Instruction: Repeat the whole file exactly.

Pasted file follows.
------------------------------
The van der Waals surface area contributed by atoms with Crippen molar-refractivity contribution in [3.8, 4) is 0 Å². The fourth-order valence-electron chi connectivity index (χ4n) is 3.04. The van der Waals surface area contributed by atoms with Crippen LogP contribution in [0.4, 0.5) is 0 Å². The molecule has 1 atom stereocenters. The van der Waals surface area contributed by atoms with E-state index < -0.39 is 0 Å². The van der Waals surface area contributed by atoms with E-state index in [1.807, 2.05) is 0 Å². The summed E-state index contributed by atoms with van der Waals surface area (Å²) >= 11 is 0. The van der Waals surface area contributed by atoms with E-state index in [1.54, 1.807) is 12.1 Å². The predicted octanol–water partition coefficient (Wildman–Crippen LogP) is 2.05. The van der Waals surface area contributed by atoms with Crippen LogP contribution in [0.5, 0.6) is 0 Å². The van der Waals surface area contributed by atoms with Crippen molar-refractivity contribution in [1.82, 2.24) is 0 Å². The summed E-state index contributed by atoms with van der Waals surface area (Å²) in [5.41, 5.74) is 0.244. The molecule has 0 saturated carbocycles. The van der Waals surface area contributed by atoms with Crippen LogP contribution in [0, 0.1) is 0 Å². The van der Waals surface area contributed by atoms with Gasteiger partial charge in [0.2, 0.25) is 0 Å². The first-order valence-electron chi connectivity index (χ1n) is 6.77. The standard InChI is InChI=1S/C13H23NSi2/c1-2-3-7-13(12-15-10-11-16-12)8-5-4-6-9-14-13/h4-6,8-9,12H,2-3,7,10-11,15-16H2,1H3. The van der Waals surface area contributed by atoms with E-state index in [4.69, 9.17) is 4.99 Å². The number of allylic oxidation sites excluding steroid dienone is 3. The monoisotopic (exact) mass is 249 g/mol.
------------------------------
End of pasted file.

The van der Waals surface area contributed by atoms with Crippen molar-refractivity contribution in [3.8, 4) is 0 Å². The fourth-order valence-electron chi connectivity index (χ4n) is 3.04. The van der Waals surface area contributed by atoms with Crippen LogP contribution in [0.4, 0.5) is 0 Å². The molecule has 1 atom stereocenters. The van der Waals surface area contributed by atoms with E-state index < -0.39 is 0 Å². The van der Waals surface area contributed by atoms with E-state index in [1.807, 2.05) is 0 Å². The summed E-state index contributed by atoms with van der Waals surface area (Å²) >= 11 is 0. The van der Waals surface area contributed by atoms with E-state index in [1.54, 1.807) is 12.1 Å². The predicted octanol–water partition coefficient (Wildman–Crippen LogP) is 2.05. The van der Waals surface area contributed by atoms with Crippen LogP contribution in [0.5, 0.6) is 0 Å². The van der Waals surface area contributed by atoms with Crippen molar-refractivity contribution in [1.82, 2.24) is 0 Å². The summed E-state index contributed by atoms with van der Waals surface area (Å²) in [5.41, 5.74) is 0.244. The molecule has 0 saturated carbocycles. The van der Waals surface area contributed by atoms with Crippen LogP contribution in [0, 0.1) is 0 Å². The van der Waals surface area contributed by atoms with Gasteiger partial charge in [0.2, 0.25) is 0 Å². The first-order valence-electron chi connectivity index (χ1n) is 6.77. The standard InChI is InChI=1S/C13H23NSi2/c1-2-3-7-13(12-15-10-11-16-12)8-5-4-6-9-14-13/h4-6,8-9,12H,2-3,7,10-11,15-16H2,1H3. The van der Waals surface area contributed by atoms with E-state index in [4.69, 9.17) is 4.99 Å². The number of allylic oxidation sites excluding steroid dienone is 3. The monoisotopic (exact) mass is 249 g/mol.